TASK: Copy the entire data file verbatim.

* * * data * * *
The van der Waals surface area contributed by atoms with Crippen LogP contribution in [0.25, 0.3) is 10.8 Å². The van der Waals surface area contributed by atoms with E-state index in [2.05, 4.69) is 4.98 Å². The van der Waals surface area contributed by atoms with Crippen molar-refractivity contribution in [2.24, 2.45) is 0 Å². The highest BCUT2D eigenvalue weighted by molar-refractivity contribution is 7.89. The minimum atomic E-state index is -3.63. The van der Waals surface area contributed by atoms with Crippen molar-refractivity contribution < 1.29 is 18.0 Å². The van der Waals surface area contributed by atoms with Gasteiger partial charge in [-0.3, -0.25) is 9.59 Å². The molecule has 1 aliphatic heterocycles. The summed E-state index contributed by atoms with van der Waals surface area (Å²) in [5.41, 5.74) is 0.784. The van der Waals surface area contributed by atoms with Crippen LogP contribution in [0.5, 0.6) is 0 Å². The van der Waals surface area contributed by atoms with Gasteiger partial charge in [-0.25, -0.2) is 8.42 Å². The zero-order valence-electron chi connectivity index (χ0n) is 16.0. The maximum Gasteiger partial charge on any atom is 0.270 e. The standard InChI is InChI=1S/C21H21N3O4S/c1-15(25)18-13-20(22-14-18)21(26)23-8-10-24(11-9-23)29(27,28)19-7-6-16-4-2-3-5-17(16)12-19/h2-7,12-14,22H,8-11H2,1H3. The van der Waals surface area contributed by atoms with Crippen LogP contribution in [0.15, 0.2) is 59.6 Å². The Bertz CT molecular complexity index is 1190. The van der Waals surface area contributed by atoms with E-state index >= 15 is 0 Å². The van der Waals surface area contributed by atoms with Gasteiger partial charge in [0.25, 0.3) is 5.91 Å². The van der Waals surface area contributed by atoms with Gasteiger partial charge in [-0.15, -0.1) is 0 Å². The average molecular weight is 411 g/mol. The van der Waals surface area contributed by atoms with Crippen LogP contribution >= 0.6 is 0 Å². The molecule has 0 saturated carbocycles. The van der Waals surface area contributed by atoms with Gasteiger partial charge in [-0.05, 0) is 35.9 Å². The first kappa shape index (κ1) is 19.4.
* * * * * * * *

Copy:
The van der Waals surface area contributed by atoms with Crippen LogP contribution in [0.25, 0.3) is 10.8 Å². The van der Waals surface area contributed by atoms with E-state index in [2.05, 4.69) is 4.98 Å². The van der Waals surface area contributed by atoms with Crippen molar-refractivity contribution in [2.24, 2.45) is 0 Å². The highest BCUT2D eigenvalue weighted by molar-refractivity contribution is 7.89. The minimum atomic E-state index is -3.63. The van der Waals surface area contributed by atoms with Crippen molar-refractivity contribution < 1.29 is 18.0 Å². The van der Waals surface area contributed by atoms with Gasteiger partial charge in [-0.3, -0.25) is 9.59 Å². The molecule has 1 aliphatic heterocycles. The summed E-state index contributed by atoms with van der Waals surface area (Å²) in [5.41, 5.74) is 0.784. The van der Waals surface area contributed by atoms with Crippen LogP contribution in [0.5, 0.6) is 0 Å². The van der Waals surface area contributed by atoms with Gasteiger partial charge in [-0.25, -0.2) is 8.42 Å². The zero-order valence-electron chi connectivity index (χ0n) is 16.0. The maximum Gasteiger partial charge on any atom is 0.270 e. The standard InChI is InChI=1S/C21H21N3O4S/c1-15(25)18-13-20(22-14-18)21(26)23-8-10-24(11-9-23)29(27,28)19-7-6-16-4-2-3-5-17(16)12-19/h2-7,12-14,22H,8-11H2,1H3. The van der Waals surface area contributed by atoms with Crippen LogP contribution in [0.15, 0.2) is 59.6 Å². The Bertz CT molecular complexity index is 1190. The van der Waals surface area contributed by atoms with E-state index >= 15 is 0 Å². The van der Waals surface area contributed by atoms with Gasteiger partial charge in [0.25, 0.3) is 5.91 Å². The van der Waals surface area contributed by atoms with Gasteiger partial charge in [-0.15, -0.1) is 0 Å². The average molecular weight is 411 g/mol. The van der Waals surface area contributed by atoms with Crippen LogP contribution >= 0.6 is 0 Å². The molecule has 0 saturated carbocycles. The van der Waals surface area contributed by atoms with Gasteiger partial charge in [-0.05, 0) is 35.9 Å². The first kappa shape index (κ1) is 19.4.